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The secret to success for electronic health systems is not to do them halfway, says Tom Smith, CIO of Evanston Northwestern Healthcare. When ENH began its three-year, $30 million move to a fully integrated system, he says, the biggest resource was the support of the ENH board, which ensured that all health care workers participate in the systems’ development and implementation.

“This was not the No. 1 IT project, it was the No. 1 corporate project,” Smith says. The system effectively shifts “the focus from the institution to the patient. This allows the record to follow the patient—from the physician’s office to the laboratory to the hospital—rather than be scattered among various providers. It integrates computerized physician order entry [CPOE] with electronic patient records, so all charting of patients; ordering of tests, procedures and medications; registration; scheduling; and physician billing is done electronically through one system.”

ENH’s three hospitals are among 41 throughout the nation that fully comply with the CPOE standards set by the Leapfrog Group, a coalition of large employers that is setting standards for health care.

Installing the System

In August 2001, ENH signed a contract with Epic Systems Corp. of Madison, Wis., for software products and implementation support, and spent the rest of that year training the IS staff and determining appropriate hardware, which currently includes some 6,000 computers, including wireless mobile stations. By January 2002, the real work of integrating began. Teams representing various health care divisions, such as the pharmacy, inpatient and emergency care departments, began meeting to map out workflows, carefully tracking what paper form went where when orders were filled or tests requested.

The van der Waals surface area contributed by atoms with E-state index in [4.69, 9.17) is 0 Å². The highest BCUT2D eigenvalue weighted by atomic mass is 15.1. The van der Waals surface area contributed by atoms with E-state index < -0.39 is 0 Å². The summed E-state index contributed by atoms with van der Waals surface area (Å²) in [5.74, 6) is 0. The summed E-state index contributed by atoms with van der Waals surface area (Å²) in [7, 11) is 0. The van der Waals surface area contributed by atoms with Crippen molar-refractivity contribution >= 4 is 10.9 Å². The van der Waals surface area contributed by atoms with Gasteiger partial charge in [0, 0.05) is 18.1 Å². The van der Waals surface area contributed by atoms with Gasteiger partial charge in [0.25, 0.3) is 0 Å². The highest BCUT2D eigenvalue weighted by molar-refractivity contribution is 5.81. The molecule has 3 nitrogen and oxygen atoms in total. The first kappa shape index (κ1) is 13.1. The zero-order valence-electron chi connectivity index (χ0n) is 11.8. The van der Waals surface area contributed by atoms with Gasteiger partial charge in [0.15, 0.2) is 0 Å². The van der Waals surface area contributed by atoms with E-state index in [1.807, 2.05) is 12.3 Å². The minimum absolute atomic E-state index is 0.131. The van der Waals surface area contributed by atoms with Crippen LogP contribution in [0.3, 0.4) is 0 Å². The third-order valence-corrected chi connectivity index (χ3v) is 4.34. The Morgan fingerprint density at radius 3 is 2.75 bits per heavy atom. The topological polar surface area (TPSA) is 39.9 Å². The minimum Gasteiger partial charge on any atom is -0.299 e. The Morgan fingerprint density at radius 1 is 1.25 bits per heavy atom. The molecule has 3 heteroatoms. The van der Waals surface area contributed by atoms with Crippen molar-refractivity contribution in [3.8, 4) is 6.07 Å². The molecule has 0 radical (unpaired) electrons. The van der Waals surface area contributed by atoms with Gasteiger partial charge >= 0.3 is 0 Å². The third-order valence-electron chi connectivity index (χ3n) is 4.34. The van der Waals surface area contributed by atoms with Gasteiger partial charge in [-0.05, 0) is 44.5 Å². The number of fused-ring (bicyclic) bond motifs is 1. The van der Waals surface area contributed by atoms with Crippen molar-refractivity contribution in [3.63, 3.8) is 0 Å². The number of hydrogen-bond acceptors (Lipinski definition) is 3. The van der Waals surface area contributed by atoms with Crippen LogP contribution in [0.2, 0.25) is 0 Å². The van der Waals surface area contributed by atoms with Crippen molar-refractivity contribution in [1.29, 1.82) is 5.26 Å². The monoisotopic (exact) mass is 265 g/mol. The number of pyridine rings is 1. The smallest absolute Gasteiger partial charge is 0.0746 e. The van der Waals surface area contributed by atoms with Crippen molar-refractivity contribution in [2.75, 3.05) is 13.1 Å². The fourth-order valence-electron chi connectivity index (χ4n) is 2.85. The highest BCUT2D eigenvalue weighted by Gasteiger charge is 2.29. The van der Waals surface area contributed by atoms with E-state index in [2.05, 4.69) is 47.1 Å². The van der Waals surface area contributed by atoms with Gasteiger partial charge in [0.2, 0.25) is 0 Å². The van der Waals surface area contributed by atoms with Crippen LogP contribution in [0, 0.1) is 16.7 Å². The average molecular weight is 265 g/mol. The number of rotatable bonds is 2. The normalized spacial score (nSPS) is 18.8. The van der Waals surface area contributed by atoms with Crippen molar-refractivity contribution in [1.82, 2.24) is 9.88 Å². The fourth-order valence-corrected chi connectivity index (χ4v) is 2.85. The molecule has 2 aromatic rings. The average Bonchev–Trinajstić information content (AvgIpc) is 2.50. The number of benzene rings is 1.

The teams consisted of doctors, nurses and technicians, who met regularly with IS staff members, sometimes as often as three days a week. “This required a lot of extra work,” Smith acknowledges, “but management really insisted,” and since everyone knew using the system would be required, people were motivated to help set up a system that would work for them.

After about three months of mapping workflows, IS spent another five months going back to the teams to rethink and refine the workflow analysis. In the end, says Smith, “we had about 500 major workflows, each with two or three subsets, such as weekend versus weekday procedures.”

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